Gordon pushed the trolley up to the gate and peered through the window of the bothy. It was empty. He went out the gate and up the road towards the farm buildings. The racket the trolley made on the road, you'd think they'd have got round to tiling it and roofing it over by now. That was a grand smell of dung, though. Gordon breathed in the damp grey air with the sweet smell of cow shite. He'd been shopping here a long time.
      He found the place after about fifteen minutes. There was no sign hung over it. Nothing to hang a sign from except the sky and the trees themselves. The trees were the same trees. What were they beech trees, aye? After all this time you'd think they would have got more modern trees, in keeping with the rest of the garden centre. A fire would be good. The smell of burning leaves and the smell of dung. The corbies looked like flakes of charred paper coming off a bonfire just started, the way they rose and fell like that. The trees came down both sides of the road, an avenue, and a little way into the fields on one side. Between the copse and the field was a stone dyke. There were cows in the field.
      Gordon dragged the trolley on to the verge and walked in among the trees. He picked up handfuls of wet beech leaves and put them in the trolley. Sure enough, some of them slipped through the mesh. It was a bad business and a hard life. Gordon wandered away towards the dyke. Snap! Christ, there you were. Would you have to pay for the twigs you used? They shouldn't leave them lying in the dirt like that. He bent down and picked up a few lengths of twig. A crow called and the tops of the trees rustled. Gordon looked up. The trees were so much bigger than he was. Supposing they fell? It was a cold, wild, unloving place. Gordon looked over his shoulder. A feeling like waking up from a nightmare in the darkness touched him. If anyone had been there to ask him what it was, he would have held on to them and asked them if he wasn't a burglar who'd broken into his own mind and found it was a terrible fearful place but that he couldn't get out or do anything about it.
      Gordon reached the dyke and stood with his hands in his pockets looking at the half-dozen cows in the field. One of them was lying on the ground, not like they usually did, but on its side, like it was drunk. While he watched, another one started to keel over, just as there was the sound of a shotgun going off. The cow tottered forward a few paces, shook its head from side to side, and buckled. The remaining animals shifted their ground and made faint mooing sounds and looked at the woods nervously out of the corners of their eyes.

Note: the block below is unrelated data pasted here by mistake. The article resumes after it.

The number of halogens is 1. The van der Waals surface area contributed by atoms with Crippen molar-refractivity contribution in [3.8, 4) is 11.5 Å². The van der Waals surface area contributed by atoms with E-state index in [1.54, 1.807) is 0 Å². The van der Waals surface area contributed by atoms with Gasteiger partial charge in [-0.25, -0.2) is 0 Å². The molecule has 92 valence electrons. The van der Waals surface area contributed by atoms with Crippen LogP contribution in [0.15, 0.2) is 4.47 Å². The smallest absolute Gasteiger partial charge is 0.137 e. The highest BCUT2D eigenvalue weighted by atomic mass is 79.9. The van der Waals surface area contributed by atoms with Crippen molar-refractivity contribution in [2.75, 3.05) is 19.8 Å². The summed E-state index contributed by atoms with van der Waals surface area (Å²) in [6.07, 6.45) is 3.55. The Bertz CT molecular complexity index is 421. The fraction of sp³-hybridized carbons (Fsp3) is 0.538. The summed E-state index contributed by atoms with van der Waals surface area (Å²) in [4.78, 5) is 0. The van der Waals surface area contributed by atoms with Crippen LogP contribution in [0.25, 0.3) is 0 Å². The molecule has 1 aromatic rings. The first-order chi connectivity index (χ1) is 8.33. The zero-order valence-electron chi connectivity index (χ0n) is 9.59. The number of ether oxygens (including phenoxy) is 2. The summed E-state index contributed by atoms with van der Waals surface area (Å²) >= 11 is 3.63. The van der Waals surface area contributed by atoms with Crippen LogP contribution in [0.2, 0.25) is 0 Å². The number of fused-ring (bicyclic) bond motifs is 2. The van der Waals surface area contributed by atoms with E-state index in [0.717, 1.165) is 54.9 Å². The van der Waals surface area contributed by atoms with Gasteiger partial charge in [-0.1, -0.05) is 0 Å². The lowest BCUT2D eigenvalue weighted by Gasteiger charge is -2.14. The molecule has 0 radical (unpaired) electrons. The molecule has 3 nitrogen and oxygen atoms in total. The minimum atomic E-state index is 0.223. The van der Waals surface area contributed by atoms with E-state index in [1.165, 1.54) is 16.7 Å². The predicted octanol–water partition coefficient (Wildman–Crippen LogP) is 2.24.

Gordon walked along the wall and saw a farmer slotting cartridges into a broken shotgun. The farmer snapped it shut, took aim with his elbows resting on the top of the dyke and fired. A third cow toppled. Gordon broke into a trot and called out: Give's a shot, eh!
      The farmer looked round, shook his head, and let off the second barrel.
      Ach, now look what you've away gone and done, he said. Blown its flicking nose off He began to reload as the cow galloped around the meadow, screaming. Gordon had never heard a cow scream before. It was a bad sound.
      Sorry, he said. Let us do it, eh. Go on.
      Ever used one of these before? said the farmer, locking the gun shut.
      National Service!
      The farmer hesitated and frowned. No, he said. It's my gun and they're my cows. He let loose with both barrels and the screaming stopped.
      Ah, I remember you, said Gordon. Mind how we used to come and build dens here and kick seven kinds of shite out of the teuchters?
     Aye, I mind very well. I was one of the teuchters. You were one of the snotty heathens from Heriot's.
      It wasn't Heriot's, said Gordon. Give's a shot, eh.
      No. The farmer broke the gun and crooked it in his arm. He leaned on the dyke with his free hand. As far as I remember it was us used to do the kicking.
      How come you're shooting all your cows?
BSE.
      What, are they all mad, then?
      I don't really know, said the farmer. I get compensation though.
      Shame, eh.
      Aye.
      Give's a shot, go on.
      No. You might be from the cruelty people for all I know.
      Fair point, said Gordon. I'm not though.
      Mad farmer's disease, that's what it is, said the farmer. I was daft not to have got rid of the livestock years ago and move on to setaside. You know what the clever money is in these days? Ostriches. That's where they say the future is.
      Ostriches? said Gordon. For the feathers?
      The meat. The meat's very tasty, they say.
      Aye but how could you even get one in the oven.